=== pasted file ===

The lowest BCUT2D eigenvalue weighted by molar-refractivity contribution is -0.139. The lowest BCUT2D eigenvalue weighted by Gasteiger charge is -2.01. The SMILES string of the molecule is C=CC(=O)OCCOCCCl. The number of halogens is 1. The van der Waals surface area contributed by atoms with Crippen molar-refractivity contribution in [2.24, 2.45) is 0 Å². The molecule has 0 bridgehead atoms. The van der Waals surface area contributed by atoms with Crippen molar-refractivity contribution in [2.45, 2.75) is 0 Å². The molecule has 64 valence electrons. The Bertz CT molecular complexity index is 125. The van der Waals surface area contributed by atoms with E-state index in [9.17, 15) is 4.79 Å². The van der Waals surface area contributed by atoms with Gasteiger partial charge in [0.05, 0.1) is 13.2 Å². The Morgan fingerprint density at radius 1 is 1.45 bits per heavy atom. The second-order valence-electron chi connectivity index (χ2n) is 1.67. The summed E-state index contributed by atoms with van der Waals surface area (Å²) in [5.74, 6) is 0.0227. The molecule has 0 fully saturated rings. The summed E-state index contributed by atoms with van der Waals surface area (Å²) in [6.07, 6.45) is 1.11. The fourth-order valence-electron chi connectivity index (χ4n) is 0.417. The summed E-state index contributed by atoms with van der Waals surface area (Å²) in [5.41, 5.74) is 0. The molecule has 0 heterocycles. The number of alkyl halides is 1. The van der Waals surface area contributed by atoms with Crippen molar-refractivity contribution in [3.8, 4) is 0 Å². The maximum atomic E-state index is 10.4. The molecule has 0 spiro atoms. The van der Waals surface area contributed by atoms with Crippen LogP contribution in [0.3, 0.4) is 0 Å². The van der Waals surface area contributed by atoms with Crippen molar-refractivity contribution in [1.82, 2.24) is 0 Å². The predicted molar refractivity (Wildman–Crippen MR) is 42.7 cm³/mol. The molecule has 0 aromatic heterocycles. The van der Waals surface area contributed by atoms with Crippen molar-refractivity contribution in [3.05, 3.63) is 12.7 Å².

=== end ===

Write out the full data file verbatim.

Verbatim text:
The lowest BCUT2D eigenvalue weighted by molar-refractivity contribution is -0.139. The lowest BCUT2D eigenvalue weighted by Gasteiger charge is -2.01. The SMILES string of the molecule is C=CC(=O)OCCOCCCl. The number of halogens is 1. The van der Waals surface area contributed by atoms with Crippen molar-refractivity contribution in [2.24, 2.45) is 0 Å². The molecule has 0 bridgehead atoms. The van der Waals surface area contributed by atoms with Crippen molar-refractivity contribution in [2.45, 2.75) is 0 Å². The molecule has 64 valence electrons. The Bertz CT molecular complexity index is 125. The van der Waals surface area contributed by atoms with E-state index in [9.17, 15) is 4.79 Å². The van der Waals surface area contributed by atoms with Gasteiger partial charge in [0.05, 0.1) is 13.2 Å². The Morgan fingerprint density at radius 1 is 1.45 bits per heavy atom. The second-order valence-electron chi connectivity index (χ2n) is 1.67. The summed E-state index contributed by atoms with van der Waals surface area (Å²) in [5.74, 6) is 0.0227. The molecule has 0 fully saturated rings. The summed E-state index contributed by atoms with van der Waals surface area (Å²) in [6.07, 6.45) is 1.11. The fourth-order valence-electron chi connectivity index (χ4n) is 0.417. The summed E-state index contributed by atoms with van der Waals surface area (Å²) in [5.41, 5.74) is 0. The molecule has 0 heterocycles. The number of alkyl halides is 1. The van der Waals surface area contributed by atoms with Crippen molar-refractivity contribution in [3.8, 4) is 0 Å². The maximum atomic E-state index is 10.4. The molecule has 0 spiro atoms. The van der Waals surface area contributed by atoms with Crippen LogP contribution in [0.3, 0.4) is 0 Å². The van der Waals surface area contributed by atoms with Crippen molar-refractivity contribution in [1.82, 2.24) is 0 Å². The predicted molar refractivity (Wildman–Crippen MR) is 42.7 cm³/mol. The molecule has 0 aromatic heterocycles. The van der Waals surface area contributed by atoms with Crippen molar-refractivity contribution in [3.05, 3.63) is 12.7 Å².